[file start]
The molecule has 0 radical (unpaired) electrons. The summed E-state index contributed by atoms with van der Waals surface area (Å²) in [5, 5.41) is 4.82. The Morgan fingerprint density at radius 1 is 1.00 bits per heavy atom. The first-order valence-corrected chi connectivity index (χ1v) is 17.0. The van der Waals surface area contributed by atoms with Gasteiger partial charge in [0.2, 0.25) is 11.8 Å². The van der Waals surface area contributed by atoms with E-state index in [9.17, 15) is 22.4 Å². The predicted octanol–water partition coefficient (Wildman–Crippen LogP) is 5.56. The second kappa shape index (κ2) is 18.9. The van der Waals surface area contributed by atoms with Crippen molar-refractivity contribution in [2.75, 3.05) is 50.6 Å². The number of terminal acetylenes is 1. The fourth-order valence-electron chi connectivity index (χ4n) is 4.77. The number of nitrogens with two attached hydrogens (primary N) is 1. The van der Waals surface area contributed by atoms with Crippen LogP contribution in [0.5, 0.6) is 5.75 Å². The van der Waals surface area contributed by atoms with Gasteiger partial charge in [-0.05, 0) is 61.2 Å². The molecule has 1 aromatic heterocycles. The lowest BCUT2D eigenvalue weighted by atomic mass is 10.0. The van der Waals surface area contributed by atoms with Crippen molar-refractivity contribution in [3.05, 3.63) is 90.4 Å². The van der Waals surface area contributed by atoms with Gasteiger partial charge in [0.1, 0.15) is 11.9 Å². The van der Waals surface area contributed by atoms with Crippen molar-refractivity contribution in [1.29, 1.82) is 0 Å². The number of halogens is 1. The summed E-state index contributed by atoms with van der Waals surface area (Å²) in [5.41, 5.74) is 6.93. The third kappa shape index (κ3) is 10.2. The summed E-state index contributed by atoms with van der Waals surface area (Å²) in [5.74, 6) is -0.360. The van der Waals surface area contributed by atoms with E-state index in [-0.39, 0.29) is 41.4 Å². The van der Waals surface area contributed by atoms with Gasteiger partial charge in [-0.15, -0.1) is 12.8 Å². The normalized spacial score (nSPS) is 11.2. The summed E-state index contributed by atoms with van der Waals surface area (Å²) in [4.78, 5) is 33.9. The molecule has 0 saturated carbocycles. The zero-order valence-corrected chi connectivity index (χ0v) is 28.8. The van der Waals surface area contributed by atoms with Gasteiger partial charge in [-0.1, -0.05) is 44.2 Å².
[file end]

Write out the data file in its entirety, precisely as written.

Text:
The molecule has 0 radical (unpaired) electrons. The summed E-state index contributed by atoms with van der Waals surface area (Å²) in [5, 5.41) is 4.82. The Morgan fingerprint density at radius 1 is 1.00 bits per heavy atom. The first-order valence-corrected chi connectivity index (χ1v) is 17.0. The van der Waals surface area contributed by atoms with Gasteiger partial charge in [0.2, 0.25) is 11.8 Å². The van der Waals surface area contributed by atoms with E-state index in [9.17, 15) is 22.4 Å². The predicted octanol–water partition coefficient (Wildman–Crippen LogP) is 5.56. The second kappa shape index (κ2) is 18.9. The van der Waals surface area contributed by atoms with Crippen molar-refractivity contribution in [2.75, 3.05) is 50.6 Å². The number of terminal acetylenes is 1. The fourth-order valence-electron chi connectivity index (χ4n) is 4.77. The number of nitrogens with two attached hydrogens (primary N) is 1. The van der Waals surface area contributed by atoms with Crippen LogP contribution in [0.5, 0.6) is 5.75 Å². The van der Waals surface area contributed by atoms with Gasteiger partial charge in [-0.05, 0) is 61.2 Å². The molecule has 1 aromatic heterocycles. The lowest BCUT2D eigenvalue weighted by atomic mass is 10.0. The van der Waals surface area contributed by atoms with Crippen molar-refractivity contribution in [3.05, 3.63) is 90.4 Å². The van der Waals surface area contributed by atoms with Gasteiger partial charge in [0.1, 0.15) is 11.9 Å². The van der Waals surface area contributed by atoms with Crippen molar-refractivity contribution in [1.29, 1.82) is 0 Å². The number of halogens is 1. The summed E-state index contributed by atoms with van der Waals surface area (Å²) in [5.41, 5.74) is 6.93. The third kappa shape index (κ3) is 10.2. The summed E-state index contributed by atoms with van der Waals surface area (Å²) in [5.74, 6) is -0.360. The van der Waals surface area contributed by atoms with E-state index in [-0.39, 0.29) is 41.4 Å². The van der Waals surface area contributed by atoms with Gasteiger partial charge in [-0.15, -0.1) is 12.8 Å². The normalized spacial score (nSPS) is 11.2. The summed E-state index contributed by atoms with van der Waals surface area (Å²) in [4.78, 5) is 33.9. The molecule has 0 saturated carbocycles. The zero-order valence-corrected chi connectivity index (χ0v) is 28.8. The van der Waals surface area contributed by atoms with Gasteiger partial charge in [-0.1, -0.05) is 44.2 Å².